Another said, “The underlying data, I think, is incredibly valuable in the way that diamonds or gold under a mountain are valuable, but it takes a lot of effort and infrastructure to get at it and then take advantage of it.”

***

No. 5: Haywood: These one-and-done kids aren’t ready for the NBA – Few people can offer the perspective on the one-and-done dilemma that Spencer Haywood can. He changed the landscape for early entrant candidates in 1971 when the Supreme Court ruled in his favor, after he starred for two seasons at the University of Detroit, and allowed underclassmen to enter the professional ranks. In an op-ed for the New York Daily News Haywood explains why one season on a college campus is not sufficient preparation for anyone with aspirations of joining the game’s elite. In short, Haywood believes the one-and-done rule has to go, mostly because the NBA game is suffering because of it:

I jumped to the ABA in what would have been my junior year and won the ABA Rookie of the Year and MVP honors with the Denver Rockets. I had a fair amount of seasoning before I challenged the system. I wouldn’t have been able to handle the rigors of the NBA on and off the court after my freshman year.

The NBA is now strewn with underclassmen, most notably players who have left after their freshman year, who have yet to make a significant impact.

Look no further than last year’s NBA draft, when five freshmen — Anthony Bennett, Nerlens Noel, Ben McLemore, Steven Adams, Shabazz Muhammad — were selected among the top 15 overall picks.

How many are difference-makers for their respective teams? None.

How many are averaging double digits in points and minutes? None.

The high scorer among this group, McLemore, is averaging 7.5 points per game. The other players are all averaging less than five points and 12 minutes. Noel is out this season due to a knee injury.

Bennett, the No. 1 overall pick of the Cleveland Cavaliers, clearly needed more seasoning at UNLV and I told him as much before he made his decision to declare for the draft.

I live in Las Vegas and I saw most of his freshman year. I wish he would have listened. His NBA rookie season has been marred by being out of shape, injuries and failing to live up to the expectations of being a No. 1 overall pick. Averages of 4.1 points and 2.9 rebounds in 12.7 minutes per game aren’t exactly what the Cavaliers had in mind when they selected him with the top pick.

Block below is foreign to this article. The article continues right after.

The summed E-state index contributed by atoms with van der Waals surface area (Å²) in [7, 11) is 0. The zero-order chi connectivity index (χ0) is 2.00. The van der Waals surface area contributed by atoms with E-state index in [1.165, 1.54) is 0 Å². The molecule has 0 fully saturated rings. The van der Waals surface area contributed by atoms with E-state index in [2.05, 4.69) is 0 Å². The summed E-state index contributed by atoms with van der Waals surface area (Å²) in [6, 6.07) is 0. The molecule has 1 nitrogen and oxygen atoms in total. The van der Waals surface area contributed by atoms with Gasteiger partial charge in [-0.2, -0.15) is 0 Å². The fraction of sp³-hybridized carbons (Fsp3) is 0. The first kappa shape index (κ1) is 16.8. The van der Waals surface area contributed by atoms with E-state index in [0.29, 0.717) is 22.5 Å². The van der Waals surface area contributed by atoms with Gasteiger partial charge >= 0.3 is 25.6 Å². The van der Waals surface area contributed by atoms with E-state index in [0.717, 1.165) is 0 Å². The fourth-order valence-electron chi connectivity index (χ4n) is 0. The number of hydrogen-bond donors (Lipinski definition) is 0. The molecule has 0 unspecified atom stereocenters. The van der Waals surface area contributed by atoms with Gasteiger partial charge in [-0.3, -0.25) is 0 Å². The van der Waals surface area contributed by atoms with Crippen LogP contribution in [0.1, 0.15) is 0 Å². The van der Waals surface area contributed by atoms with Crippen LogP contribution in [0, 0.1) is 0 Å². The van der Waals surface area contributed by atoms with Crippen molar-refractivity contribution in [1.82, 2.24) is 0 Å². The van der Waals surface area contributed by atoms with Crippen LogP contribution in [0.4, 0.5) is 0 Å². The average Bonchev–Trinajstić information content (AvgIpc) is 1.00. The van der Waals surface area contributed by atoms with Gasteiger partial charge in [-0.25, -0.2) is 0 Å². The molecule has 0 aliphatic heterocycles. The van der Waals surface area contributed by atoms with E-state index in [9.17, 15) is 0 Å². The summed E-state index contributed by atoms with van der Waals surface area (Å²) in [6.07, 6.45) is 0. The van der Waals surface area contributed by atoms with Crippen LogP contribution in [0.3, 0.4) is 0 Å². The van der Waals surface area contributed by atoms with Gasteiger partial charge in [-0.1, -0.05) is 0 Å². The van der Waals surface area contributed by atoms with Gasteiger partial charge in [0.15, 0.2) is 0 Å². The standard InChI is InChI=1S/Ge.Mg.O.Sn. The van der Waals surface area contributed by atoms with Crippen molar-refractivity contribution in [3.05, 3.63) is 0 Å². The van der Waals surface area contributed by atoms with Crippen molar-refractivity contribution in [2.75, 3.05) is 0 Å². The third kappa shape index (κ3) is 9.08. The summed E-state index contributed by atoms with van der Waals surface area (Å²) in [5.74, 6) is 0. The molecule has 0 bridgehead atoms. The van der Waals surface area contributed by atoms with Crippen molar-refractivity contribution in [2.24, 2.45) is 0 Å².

Will these players ultimately have long and meaningful NBA careers? Time will tell. But all of them would have benefited by staying at least one more year in college.

The first 30 years after the court ruled in my case, there were only three players who came out of high school early: Moses Malone, Darryl Dawkins and Bill Willoughby. Moses bounced around a few teams before becoming an all-time great, but Dawkins had a stagnant, underwhelming career because he wasn’t trained well enough and Willoughby had a marginal eight-year career with six teams.

If you look at the current generation of players from Kevin Garnett to Kobe Bryant to Dwight Howard, only one player was able to make an immediate impact right out of high school — LeBron James.

The NBA is a man’s league. The transition from college to the NBA is huge, on and off the court. The players are faster, stronger and smarter. You’re playing an 82-game schedule, not to mention preseason and if you’re lucky, the playoffs. Suddenly, you’re a teenager going up against the likes of James, Kevin Durant, Blake Griffin, Carmelo Anthony, Paul George — all men — on a nightly basis.

One and done players need the extra year to successfully transition off the court, too. A lot of these players are still acquiring life skills: Critical thinking, time and money management, self-discipline, moderation and simply learning to say no.

***

SOME RANDOM HEADLINES: After a season filled with turnover issues, the Thunder finally seem to be getting grip on their most glaring flaw … LaMarcus Aldridge and the Trail Blazers turn the tables and secure a much-needed win over their nemesis from Memphis … After missing 16 straight games is Kevin Garnett finally on his way back to the rotation for the Brooklyn Nets? … The Cavs, who are also chasing Atlanta for that eighth spot in the Eastern Conference standings, are hoping to get Kyrie Irving back sometime this week

ICYMI of the Night:  Brooklyn Nets swingman Joe Johnson doesn’t normally make a fuss when he does his business, but Sunday was a milestone day for the seven-time All-Star, who surpassed the 17,000-point mark for his career …


VIDEO: Joe Johnson hits a career milestone by reaching the 17,000-point mark

Pacers’ George shouldering, slumping under load of NBA stardom

By Steve Aschburner, NBA.com


VIDEO: Paul George looks ahead to tonight’s Heat-Pacers matchup

INDIANAPOLIS – Paul George generated headlines and criticism when he spoke recently about his desire to be mentored by LeBron James.

At this point, George and the Indiana Pacers might settle for not being schooled by him.